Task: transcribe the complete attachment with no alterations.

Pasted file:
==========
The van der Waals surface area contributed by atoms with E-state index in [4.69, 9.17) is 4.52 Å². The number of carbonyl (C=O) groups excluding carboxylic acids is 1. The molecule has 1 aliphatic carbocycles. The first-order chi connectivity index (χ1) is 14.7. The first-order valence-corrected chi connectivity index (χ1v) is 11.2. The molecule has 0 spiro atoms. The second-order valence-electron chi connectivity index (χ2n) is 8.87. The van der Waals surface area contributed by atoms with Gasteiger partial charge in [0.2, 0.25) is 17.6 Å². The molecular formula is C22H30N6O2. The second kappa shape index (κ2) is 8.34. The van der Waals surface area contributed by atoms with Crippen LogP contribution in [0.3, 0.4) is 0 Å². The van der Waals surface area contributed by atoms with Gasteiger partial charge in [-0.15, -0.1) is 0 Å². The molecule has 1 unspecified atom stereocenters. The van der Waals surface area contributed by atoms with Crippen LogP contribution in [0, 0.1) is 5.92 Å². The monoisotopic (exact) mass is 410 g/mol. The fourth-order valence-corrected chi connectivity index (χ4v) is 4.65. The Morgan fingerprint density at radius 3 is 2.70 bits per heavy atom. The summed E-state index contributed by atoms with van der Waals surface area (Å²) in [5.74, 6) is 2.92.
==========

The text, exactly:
The van der Waals surface area contributed by atoms with E-state index in [4.69, 9.17) is 4.52 Å². The number of carbonyl (C=O) groups excluding carboxylic acids is 1. The molecule has 1 aliphatic carbocycles. The first-order chi connectivity index (χ1) is 14.7. The first-order valence-corrected chi connectivity index (χ1v) is 11.2. The molecule has 0 spiro atoms. The second-order valence-electron chi connectivity index (χ2n) is 8.87. The van der Waals surface area contributed by atoms with Gasteiger partial charge in [0.2, 0.25) is 17.6 Å². The molecular formula is C22H30N6O2. The second kappa shape index (κ2) is 8.34. The van der Waals surface area contributed by atoms with Crippen LogP contribution in [0.3, 0.4) is 0 Å². The van der Waals surface area contributed by atoms with Gasteiger partial charge in [-0.15, -0.1) is 0 Å². The molecule has 1 unspecified atom stereocenters. The van der Waals surface area contributed by atoms with Crippen LogP contribution in [0, 0.1) is 5.92 Å². The monoisotopic (exact) mass is 410 g/mol. The fourth-order valence-corrected chi connectivity index (χ4v) is 4.65. The Morgan fingerprint density at radius 3 is 2.70 bits per heavy atom. The summed E-state index contributed by atoms with van der Waals surface area (Å²) in [5.74, 6) is 2.92.